Water-Borne Illnesses in Dogs
What kind of diseases can your dog get from swimming in lakes, streams, ponds, or rivers?
By John E. Stein, DVM, MS, DACVIM
Certified in Veterinary Medical Acupuncture (CSU)
Wheat Ridge Animal Hospital
Swimming is an excellent form of exercise and fun for many dogs. However, in some lakes, ponds, and streams there are water-borne pathogens of potential concern. In gen eral, the organisms found in outdoor water sources that can cause illness in dogs are the same ones that can poten tially make humans sick. With only a few notable exceptions, most of these illnesses are not life-threatening, but they can cause gastrointestinal upset (typically vomiting and diarrhea) and other health problems.
Giardia and Cryptospori-dium are two microscopic organisms that are com monly found in fresh water through out the United States. Both of these parasites can cause inflammation of the intestinal tract and diarrhea when in gested by dogs (or people) even in small numbers. Most dogs with healthy im mune systems are able to recover from this infection but severe diarrhea may, in some cases, lead to dehydration and significant illness.
Puppies and older dogs with other un derlying health issues may be more severely affected. Treatment with a specific antibiotic and/or de-worming medication, a bland, readily-digestible diet, and possibly fiber supplementation will likely be recommended by your vet erinarian. Bathing your dog and remov ing all potentially contaminated feces from the yard is important to prevent him or her from becoming re-infected.
Leptospirosis is a less common, but more dangerous illness transmitted by bacteria that may be found in some contaminated water sources. It poses a significant health risk to both dogs and humans who come into contact with it, and may lead to fever, lethargy, vomit ing, kidney failure, liver failure, and even death in some untreated individu als. Rapid treatment with appropriate antibiotics and supportive care by your dog's veterinarian is important if this disease is suspected. The organism may be transmitted to other dogs or even people via contaminated urine, so early diagnosis and appropriate treatment is crucial. While there is a vaccine avail able for use in dogs, the decision to vac cinate should be made in consultation with your veterinarian.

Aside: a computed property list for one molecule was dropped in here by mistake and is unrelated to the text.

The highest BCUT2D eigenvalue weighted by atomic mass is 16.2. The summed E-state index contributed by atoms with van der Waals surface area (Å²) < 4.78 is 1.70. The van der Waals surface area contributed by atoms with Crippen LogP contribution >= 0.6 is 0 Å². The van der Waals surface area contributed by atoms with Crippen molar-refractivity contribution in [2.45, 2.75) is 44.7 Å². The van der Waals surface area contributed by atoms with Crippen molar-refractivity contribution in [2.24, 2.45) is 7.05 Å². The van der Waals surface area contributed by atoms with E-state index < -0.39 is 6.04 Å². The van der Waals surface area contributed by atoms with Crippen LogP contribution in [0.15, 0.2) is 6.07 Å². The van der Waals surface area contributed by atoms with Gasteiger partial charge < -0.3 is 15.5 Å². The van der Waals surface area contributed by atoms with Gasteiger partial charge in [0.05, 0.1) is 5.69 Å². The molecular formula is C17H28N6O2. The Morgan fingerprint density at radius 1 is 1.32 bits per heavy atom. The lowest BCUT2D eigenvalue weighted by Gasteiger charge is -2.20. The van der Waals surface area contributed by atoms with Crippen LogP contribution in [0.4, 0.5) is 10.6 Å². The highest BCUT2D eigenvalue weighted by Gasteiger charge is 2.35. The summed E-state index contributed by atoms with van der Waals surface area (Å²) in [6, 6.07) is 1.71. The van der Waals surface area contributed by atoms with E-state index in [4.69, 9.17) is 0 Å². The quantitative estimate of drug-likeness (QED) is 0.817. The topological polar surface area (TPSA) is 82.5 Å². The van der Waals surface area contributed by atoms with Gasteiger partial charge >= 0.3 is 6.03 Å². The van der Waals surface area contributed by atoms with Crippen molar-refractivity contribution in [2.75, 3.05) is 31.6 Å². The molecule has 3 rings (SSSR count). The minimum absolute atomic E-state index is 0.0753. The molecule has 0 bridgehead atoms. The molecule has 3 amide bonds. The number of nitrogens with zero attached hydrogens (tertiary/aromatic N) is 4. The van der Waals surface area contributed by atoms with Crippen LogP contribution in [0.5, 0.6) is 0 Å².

Blue-green algae may be found in fresh or brackish waters and often appears as either foam, scum, or mats of red, green, or brown algae. Water contami nated with this organism may smell musty or foul and should definitely be avoided. If your dog's fur becomes contaminated by this algae, it should be washed thoroughly. If signs such as skin rash, vomiting, diarrhea, weakness, or ataxia (dizziness and stumbling) devel op, veterinary care should be sought im mediately as
this organism may produce toxins capable of affecting the kidneys, liver, intestines, and nervous system of dogs.
Swimming in lakes and streams is generally safe. Pay close attention to official sign postings that list hazards, and avoid foul-smelling or obviously contami nated water. Consider boiling drinking water for both yourself and your dog if backpacking with your furry compan ion in areas known to have high levels of Giardia, Cryptosporidium, or other infectious organisms. As always, consult with your veterinarian if you have spe cific questions about potential health problems, as well as both prevention and treatment of these various water borne illnesses.